TV: Live on Premier Sports, Eir Sport, TG4 and Supersport, 6.30pm kick-off at Celtic Park
Referee: Nigel Owens (WRU, 180th Championship appearance)
AR1: Mike Adamson (SRU), AR2: John Lacey (IRFU)
TMO: Ian Davies (WRU)
The Guinness PRO14 Final is one of the most entertaining games in the rugby calendar and takes place in Glasgow’s Celtic Park on May 25. Tickets start at just £25 for adults, £1 for kids. Visit www.pro14rugby.org/finaltickets
Leinster were made to sweat but there was to be no denying them a sixth Guinness PRO14 crown as they saw off the challenge of Glasgow Warriors 18-15 at a bouncing Celtic Park.
In an entertaining encounter in front of a record crowd, Leo Cullen’s side were able to withstand Glasgow flurries early and late to clinch the title for the second year running thanks to tries from Garry Ringrose and Cian Healy.
The defending champions might have missed out on the chance of a double double with their European final loss to Saracens, but they were not about to let the Guinness PRO14 trophy out of their grasp.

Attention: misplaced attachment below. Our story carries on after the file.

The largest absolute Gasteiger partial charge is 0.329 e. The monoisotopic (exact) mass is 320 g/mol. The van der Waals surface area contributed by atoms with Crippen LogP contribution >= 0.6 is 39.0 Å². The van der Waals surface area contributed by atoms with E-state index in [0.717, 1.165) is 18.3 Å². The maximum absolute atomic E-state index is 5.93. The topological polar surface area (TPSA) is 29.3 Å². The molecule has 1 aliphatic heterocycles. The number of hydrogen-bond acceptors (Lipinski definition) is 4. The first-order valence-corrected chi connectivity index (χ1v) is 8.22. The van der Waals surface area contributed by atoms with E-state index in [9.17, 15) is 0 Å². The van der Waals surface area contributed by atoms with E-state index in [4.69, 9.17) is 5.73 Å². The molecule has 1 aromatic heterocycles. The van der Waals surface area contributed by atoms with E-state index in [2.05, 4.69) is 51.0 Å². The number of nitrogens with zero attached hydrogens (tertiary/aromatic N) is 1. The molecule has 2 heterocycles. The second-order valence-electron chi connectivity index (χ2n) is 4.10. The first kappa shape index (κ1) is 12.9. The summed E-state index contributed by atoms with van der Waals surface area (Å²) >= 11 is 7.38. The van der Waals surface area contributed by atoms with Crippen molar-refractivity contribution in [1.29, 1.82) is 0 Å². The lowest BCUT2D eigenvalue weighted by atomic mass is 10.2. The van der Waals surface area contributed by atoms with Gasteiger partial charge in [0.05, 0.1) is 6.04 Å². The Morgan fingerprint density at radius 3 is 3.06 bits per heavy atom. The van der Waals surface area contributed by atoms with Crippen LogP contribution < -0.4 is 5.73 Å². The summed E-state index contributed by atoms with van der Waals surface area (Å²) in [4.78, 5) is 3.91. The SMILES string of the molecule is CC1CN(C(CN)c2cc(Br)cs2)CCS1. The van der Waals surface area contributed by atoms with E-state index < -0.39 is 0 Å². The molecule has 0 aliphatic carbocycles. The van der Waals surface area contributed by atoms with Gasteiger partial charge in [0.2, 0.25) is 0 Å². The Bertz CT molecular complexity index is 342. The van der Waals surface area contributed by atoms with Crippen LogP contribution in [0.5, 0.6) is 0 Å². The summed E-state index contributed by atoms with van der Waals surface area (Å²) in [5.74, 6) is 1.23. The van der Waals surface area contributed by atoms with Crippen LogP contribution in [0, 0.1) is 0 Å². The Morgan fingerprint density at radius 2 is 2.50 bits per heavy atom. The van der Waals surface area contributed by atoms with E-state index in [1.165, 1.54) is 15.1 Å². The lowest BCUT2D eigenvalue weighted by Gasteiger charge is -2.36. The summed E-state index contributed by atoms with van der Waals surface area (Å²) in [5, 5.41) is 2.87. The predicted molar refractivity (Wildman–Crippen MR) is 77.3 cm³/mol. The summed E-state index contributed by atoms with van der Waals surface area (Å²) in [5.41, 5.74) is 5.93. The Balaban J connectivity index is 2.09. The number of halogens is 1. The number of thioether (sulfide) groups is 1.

For Glasgow, there will be frustration at the way they let the game get away from them, but it has been a hugely encouraging campaign.
The carrot of a final at Celtic Park was the added motivation they barely needed, but with the ground rocking on every attack, it was clear they would be able to call on a 16th man in the stands.
That was a record crowd in attendance, 47,128 having braved the damp conditions to cheer on their respective sides, particularly the Warriors.
And after a quick-fire Glasgow start and a try from Matt Fagerson, Leinster slowly exerted their control over the game.
Ringrose and Healy were over before half-time for a 15-10 lead which Johnny Sexton extended early in the second half.
However Grant Stewart’s try four minutes from time set up a grandstand finish, with Leinster pushed to their limits.
Glasgow had threatened first, Kyle Steyn and then Stuart Hogg finding holes in the Leinster defence which scrambled well to keep the Warriors out.
And yet it was Leinster who perhaps should have scored first. With James Lowe under huge pressure in his own 22, a half charged down clearance was brilliantly flipped back by Rhys Ruddock to Ringrose. The centre then fed Sexton and it seemed they had the numbers to get over. Glasgow rushed back though and Jack Conan knocked on under pressure. A warning shot for the home side.
The absence of Devin Toner was always likely to be a factor and so it proved on the quarter-hour when Jonny Gray pinched a Leinster lineout on the 22. Glasgow still had plenty to do it, but slowly and accurately built through their forwards. The decisive carry came from Scott Cummings, who powered over the gain line and with the Leinster defence scrambling, Fagerson was able to snipe over. Hastings’ conversion made it 7-0.